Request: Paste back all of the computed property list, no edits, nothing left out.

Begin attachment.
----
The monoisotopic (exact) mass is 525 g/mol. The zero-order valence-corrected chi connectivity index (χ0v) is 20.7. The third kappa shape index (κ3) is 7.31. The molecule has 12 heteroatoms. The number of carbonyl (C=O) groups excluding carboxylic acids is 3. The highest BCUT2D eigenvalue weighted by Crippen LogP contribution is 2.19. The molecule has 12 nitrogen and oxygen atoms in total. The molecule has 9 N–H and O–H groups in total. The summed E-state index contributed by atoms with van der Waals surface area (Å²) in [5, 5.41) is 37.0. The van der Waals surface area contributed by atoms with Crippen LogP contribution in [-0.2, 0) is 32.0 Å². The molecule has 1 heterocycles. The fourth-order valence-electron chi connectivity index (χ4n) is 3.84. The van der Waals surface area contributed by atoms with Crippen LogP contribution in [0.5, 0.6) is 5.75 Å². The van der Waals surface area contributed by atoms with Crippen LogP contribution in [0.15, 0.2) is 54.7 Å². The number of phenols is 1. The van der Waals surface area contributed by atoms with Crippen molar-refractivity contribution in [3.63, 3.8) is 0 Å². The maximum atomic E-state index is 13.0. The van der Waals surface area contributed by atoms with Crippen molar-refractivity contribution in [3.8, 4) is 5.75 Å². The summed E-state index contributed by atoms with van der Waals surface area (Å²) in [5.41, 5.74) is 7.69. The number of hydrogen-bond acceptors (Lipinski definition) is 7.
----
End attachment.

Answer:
The monoisotopic (exact) mass is 525 g/mol. The zero-order valence-corrected chi connectivity index (χ0v) is 20.7. The third kappa shape index (κ3) is 7.31. The molecule has 12 heteroatoms. The number of carbonyl (C=O) groups excluding carboxylic acids is 3. The highest BCUT2D eigenvalue weighted by Crippen LogP contribution is 2.19. The molecule has 12 nitrogen and oxygen atoms in total. The molecule has 9 N–H and O–H groups in total. The summed E-state index contributed by atoms with van der Waals surface area (Å²) in [5, 5.41) is 37.0. The van der Waals surface area contributed by atoms with Crippen LogP contribution in [-0.2, 0) is 32.0 Å². The molecule has 1 heterocycles. The fourth-order valence-electron chi connectivity index (χ4n) is 3.84. The van der Waals surface area contributed by atoms with Crippen LogP contribution in [0.5, 0.6) is 5.75 Å². The van der Waals surface area contributed by atoms with Crippen LogP contribution in [0.15, 0.2) is 54.7 Å². The number of phenols is 1. The van der Waals surface area contributed by atoms with Crippen molar-refractivity contribution in [3.63, 3.8) is 0 Å². The maximum atomic E-state index is 13.0. The van der Waals surface area contributed by atoms with Crippen molar-refractivity contribution in [3.8, 4) is 5.75 Å². The summed E-state index contributed by atoms with van der Waals surface area (Å²) in [5.41, 5.74) is 7.69. The number of hydrogen-bond acceptors (Lipinski definition) is 7.